Mr. Henderer described the proposed changes to the East Building, which was acquired by the FRB in 2018. Under Option B, its center wing would be removed, allowing for a larger floor plate for the addition so that it could fulfill the FRB's program in five stories. The addition would connect with the existing building through completion of the north-south wings.

At the Eccles Building, the east courtyard—currently used as a service yard—would be converted into an atrium between the historic building and the eastern infill addition; this atrium would function as the circulation hub for all three FRB buildings. An existing tunnel connects the Eccles and Martin Buildings under C Street, and a new tunnel would be built under 20th Street to connect the Eccles and East Buildings. Mr. Henderer said the interior of the Eccles Building would be transformed from a workplace dominated by private offices to a predominately open office environment—60 percent open and 40 percent closed offices—to create a more transparent, collaborative workplace. To provide as much natural light to as many office spaces as possible, the open work stations would be set against the exterior walls, and the private offices would be placed around interior cores. The new atrium would connect with the grand stair hall of the Eccles Building, with a new stair rising from the atrium to grade level and then to the bottom of Cret's grand stairway. He emphasized that Cret had viewed this stair as both a means of circulation and a place for impromptu meetings, the "active unifier" of the building.

Mr. Henderer described the proposal for the new infill additions at the Eccles Building. New curtainwall facades would be inserted between the existing masonry wings facing 20th and 21st Streets, pushed back beyond the first window of the historic building; juxtaposed with its solid mass, they would function as "ligaments" connecting the wings. The curtainwall would be made as transparent as possible to emphasize the building's original massing, and also to reinforce the image of institutional transparency. The curtainwall would be constructed of high-quality contemporary materials, and is design would be derived from the proportions and restrained details of the original building's stripped classicism. Horizontal and vertical mullions would relate directly to the three- and six-foot spacing of the Eccles Building's side elevations, while subtle vertical fins and frit on the glass would be used for solar control and to maintain a unifying palette. An important new entrance for staff and VIP visitors would be centered on the east side. Masonry walls would provide visual screening toward the rear of the building; on the east side, these would be slightly widened and lowered to allow for better visibility of the new entrance, while the existing walls on the west side would remain unchanged.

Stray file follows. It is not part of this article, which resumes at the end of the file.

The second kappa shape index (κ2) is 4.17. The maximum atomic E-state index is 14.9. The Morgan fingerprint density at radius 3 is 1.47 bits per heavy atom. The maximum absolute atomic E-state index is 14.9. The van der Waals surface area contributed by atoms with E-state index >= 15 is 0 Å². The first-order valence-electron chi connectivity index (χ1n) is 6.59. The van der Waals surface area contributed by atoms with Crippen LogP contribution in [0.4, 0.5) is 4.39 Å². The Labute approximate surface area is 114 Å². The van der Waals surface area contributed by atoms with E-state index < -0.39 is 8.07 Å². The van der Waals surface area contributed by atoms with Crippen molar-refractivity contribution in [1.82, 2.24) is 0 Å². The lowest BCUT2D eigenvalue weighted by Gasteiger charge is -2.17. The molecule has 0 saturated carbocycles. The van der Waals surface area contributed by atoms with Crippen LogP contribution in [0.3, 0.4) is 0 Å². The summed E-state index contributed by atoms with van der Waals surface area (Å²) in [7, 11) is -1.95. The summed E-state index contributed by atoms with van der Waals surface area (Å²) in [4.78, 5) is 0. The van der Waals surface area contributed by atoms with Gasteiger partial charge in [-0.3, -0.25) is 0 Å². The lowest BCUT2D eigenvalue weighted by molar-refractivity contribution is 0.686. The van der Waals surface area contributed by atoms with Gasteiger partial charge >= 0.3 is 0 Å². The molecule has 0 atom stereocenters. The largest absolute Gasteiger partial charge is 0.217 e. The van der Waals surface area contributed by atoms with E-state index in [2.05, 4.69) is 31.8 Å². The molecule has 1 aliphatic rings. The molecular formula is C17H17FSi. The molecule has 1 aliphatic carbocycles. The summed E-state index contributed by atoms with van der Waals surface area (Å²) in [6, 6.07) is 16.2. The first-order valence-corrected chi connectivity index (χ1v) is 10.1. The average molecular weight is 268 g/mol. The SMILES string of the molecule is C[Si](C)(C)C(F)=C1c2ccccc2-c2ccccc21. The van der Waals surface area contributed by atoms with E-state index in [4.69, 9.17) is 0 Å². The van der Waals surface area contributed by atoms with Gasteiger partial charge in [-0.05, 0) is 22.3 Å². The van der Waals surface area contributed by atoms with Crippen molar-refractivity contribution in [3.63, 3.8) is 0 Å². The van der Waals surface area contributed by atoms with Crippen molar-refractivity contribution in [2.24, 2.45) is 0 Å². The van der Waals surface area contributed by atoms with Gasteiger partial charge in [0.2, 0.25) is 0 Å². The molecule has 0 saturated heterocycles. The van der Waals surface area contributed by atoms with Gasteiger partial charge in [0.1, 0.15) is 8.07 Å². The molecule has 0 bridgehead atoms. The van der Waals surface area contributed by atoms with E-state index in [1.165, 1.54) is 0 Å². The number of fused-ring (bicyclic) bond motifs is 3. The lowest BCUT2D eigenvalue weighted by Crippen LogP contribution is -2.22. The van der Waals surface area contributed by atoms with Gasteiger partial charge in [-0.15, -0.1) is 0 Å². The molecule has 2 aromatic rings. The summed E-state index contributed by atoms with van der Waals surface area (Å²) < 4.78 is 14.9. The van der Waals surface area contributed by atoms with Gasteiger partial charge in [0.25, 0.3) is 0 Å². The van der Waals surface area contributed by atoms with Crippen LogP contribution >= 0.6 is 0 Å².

Mr. Henderer said that, like the Eccles Building, the East Building is clad in Georgia marble; its addition, while a contemporary design, would respond directly to the original building. The east and north facades of the East Building would be wrapped with a mediating material: one that will be compatible with the historic building but will gradually make the transition to the more modern style of the addition on the north, which would have a curtainwall using glass treated with a white frit. The character of the mediating material would relate to that of the marble used on other buildings in the surrounding context, including the other two FRB buildings. He noted that the modernist Martin Building is also clad in white Georgia marble, with a taut, contemporary treatment that replicates the alignments and cadences of the Eccles Building; it maintains the spacings of the older building's pilaster and window openings, along with its cornice and eave lines, although embedding the marble behind glass. The addition would maintain the existing alignments of roof lines, cornice lines, and building faces extending for several blocks along the south side of C Street.

Mr. Henderer presented a series of watercolors that have been prepared to illustrate how the additions would integrate into their urban design context, respecting historic features and sharing similar virtues of calm and restraint. He illustrated views of the completed East Building from various angles. He indicated that the addition and its mechanical penthouse would disappear behind the roof ridge when seen from the southeast. When viewed directly from the south, or front, the penthouse would not be visible, and therefore it would not change the visual character of Constitution Avenue.

Mr. Henderer said that each side of the East Building would have a different expression corresponding to its use—for example, the east side would include the service entrance, and the west side would have an entrance for staff and visitors. He noted that the East Building's east side is much more visible than the west within the context. The transparency of the curtainwall on the west elevation would relate directly to the proposed infill in the Eccles Building, creating a dialogue between them. A balcony on the west facade of the East Building is proposed to signal the location of the staff entrance below, and it would also provide employees a vantage point for views over Constitution Gardens. The entablature line of the historic building would be carried across the west facade as the marble railing of a balcony, and then would run behind the curtainwall before reappearing in the white fritted glazing.